Archaeology's New Vision of Ancient Israel and the Origin of Its Sacred Texts
In this groundbreaking work that sets apart fact and legend, authors Finkelstein and Silberman use significant archeological discoveries to provide historical information about biblical Israel and its neighbors. In this iconoclastic and provocative work, leading scholars Israel Finkelstein and Neil Asher Silberman draw on recent archaeological research to present a dramatically revised portrait of ancient Israel and its neighbors. They argue that crucial evidence (or a telling lack of evidence) at digs in Israel, Egypt, Jordan, and Lebanon suggests that many of the most famous stories in the Bible-the wanderings of the patriarchs, the Exodus from Egypt, Joshua's conquest of Canaan, and David and Solomon's vast empire-reflect the world of the later authors rather than actual historical facts. Challenging the fundamentalist readings of the scriptures and marshaling the latest archaeological evidence to support its new vision of ancient Israel, The Bible Unearthed offers a fascinating and controversial perspective on when and why the Bible was written and why it possesses such great spiritual and emotional power today.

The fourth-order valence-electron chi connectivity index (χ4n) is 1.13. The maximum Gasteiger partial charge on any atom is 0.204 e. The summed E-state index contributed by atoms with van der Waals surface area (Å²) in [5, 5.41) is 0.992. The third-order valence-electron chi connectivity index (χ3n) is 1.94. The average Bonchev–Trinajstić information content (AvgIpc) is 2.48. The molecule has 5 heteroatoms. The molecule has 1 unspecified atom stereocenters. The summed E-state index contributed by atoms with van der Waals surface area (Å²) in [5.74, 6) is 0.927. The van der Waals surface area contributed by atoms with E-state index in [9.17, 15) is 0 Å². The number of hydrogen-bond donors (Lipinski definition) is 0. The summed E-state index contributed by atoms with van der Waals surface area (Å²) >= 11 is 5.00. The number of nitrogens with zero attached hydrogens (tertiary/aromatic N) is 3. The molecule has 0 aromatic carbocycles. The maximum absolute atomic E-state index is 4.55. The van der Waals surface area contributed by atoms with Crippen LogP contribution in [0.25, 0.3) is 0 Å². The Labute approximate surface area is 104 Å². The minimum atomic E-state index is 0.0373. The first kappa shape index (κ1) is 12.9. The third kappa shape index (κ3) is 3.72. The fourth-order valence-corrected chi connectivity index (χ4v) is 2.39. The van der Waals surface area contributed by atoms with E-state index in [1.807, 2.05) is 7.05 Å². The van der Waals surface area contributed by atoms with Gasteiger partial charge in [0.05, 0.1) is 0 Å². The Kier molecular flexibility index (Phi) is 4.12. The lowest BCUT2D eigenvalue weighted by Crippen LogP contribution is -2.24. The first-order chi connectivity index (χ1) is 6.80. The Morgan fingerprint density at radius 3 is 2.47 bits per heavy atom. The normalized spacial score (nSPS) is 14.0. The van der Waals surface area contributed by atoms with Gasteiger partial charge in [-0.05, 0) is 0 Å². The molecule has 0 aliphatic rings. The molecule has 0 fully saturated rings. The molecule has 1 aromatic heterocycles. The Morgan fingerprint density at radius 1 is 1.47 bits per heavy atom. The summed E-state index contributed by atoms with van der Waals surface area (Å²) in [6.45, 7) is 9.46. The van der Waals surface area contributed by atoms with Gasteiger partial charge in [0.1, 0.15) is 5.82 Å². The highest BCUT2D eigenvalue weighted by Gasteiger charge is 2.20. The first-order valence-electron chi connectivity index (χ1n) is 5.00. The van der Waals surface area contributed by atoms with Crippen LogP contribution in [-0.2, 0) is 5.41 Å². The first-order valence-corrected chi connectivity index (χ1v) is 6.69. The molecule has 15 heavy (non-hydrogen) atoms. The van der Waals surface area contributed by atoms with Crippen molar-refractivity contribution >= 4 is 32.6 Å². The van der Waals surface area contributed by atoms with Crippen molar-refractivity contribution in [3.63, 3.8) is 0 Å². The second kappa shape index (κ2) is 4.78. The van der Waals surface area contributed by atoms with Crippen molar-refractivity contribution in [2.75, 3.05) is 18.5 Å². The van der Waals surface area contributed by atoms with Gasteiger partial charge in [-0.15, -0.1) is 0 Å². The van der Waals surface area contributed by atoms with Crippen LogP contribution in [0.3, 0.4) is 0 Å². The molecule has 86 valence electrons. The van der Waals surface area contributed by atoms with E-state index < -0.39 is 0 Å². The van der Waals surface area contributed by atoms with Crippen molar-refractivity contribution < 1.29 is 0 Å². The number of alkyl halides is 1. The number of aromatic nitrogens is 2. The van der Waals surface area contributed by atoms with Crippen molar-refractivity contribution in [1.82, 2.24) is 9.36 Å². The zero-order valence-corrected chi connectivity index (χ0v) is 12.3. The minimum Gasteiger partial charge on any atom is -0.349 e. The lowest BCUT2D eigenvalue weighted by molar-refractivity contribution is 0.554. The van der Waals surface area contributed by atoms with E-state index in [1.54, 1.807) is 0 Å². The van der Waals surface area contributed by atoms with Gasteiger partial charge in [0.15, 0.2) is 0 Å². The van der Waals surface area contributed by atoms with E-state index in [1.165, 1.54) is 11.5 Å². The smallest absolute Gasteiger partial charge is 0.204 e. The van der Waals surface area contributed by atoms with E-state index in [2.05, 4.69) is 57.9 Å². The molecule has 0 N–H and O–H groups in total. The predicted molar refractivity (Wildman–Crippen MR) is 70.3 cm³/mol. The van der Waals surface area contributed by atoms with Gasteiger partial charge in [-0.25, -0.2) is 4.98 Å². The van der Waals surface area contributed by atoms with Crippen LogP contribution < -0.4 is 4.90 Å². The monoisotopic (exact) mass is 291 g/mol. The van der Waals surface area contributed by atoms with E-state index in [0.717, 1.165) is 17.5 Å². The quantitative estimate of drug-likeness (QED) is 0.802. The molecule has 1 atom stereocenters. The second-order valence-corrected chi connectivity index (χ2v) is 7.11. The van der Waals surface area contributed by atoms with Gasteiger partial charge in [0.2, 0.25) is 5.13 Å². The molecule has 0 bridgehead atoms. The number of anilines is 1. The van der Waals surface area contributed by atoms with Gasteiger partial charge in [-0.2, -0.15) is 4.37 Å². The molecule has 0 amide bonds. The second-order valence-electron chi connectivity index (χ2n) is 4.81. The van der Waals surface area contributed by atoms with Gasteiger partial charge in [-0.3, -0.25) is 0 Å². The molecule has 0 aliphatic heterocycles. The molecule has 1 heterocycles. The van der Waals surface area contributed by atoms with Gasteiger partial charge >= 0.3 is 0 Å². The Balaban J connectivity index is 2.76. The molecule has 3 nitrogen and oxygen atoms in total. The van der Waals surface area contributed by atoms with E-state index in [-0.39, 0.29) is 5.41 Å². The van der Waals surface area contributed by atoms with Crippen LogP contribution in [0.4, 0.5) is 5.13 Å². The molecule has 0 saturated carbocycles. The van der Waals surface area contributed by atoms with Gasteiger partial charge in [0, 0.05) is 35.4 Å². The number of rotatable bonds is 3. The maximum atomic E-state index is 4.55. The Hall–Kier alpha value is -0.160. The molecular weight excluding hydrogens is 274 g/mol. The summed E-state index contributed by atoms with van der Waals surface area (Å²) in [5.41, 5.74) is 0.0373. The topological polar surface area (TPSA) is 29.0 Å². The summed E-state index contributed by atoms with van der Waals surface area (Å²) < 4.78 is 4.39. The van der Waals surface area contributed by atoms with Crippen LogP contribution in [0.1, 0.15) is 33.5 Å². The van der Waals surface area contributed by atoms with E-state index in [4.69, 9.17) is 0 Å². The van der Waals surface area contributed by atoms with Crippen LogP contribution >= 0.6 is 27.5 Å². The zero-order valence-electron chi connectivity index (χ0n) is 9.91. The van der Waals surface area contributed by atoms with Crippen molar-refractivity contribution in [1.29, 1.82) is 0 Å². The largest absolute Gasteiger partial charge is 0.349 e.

Baruch Halpern author of The First Historians: The Hebrew Bible and History The boldest and most exhilarating synthesis of the Bible and archaeology in fifty years.
ISRAEL FINKELSTEIN is the chairman of the Department of Archaeology at Tel Aviv University. He is currently director of the university's excavations in Tel Megiddo, the ancient Armageddon and Israel's most important biblical-archaeological site. NEIL ASHER SILBERMAN is a former Guggenheim Fellow, a contributing editor to ARCHAELOGY magazine, and was the coordinator of the Dorot Foundation Dead Sea Scrolls Conference in 1998.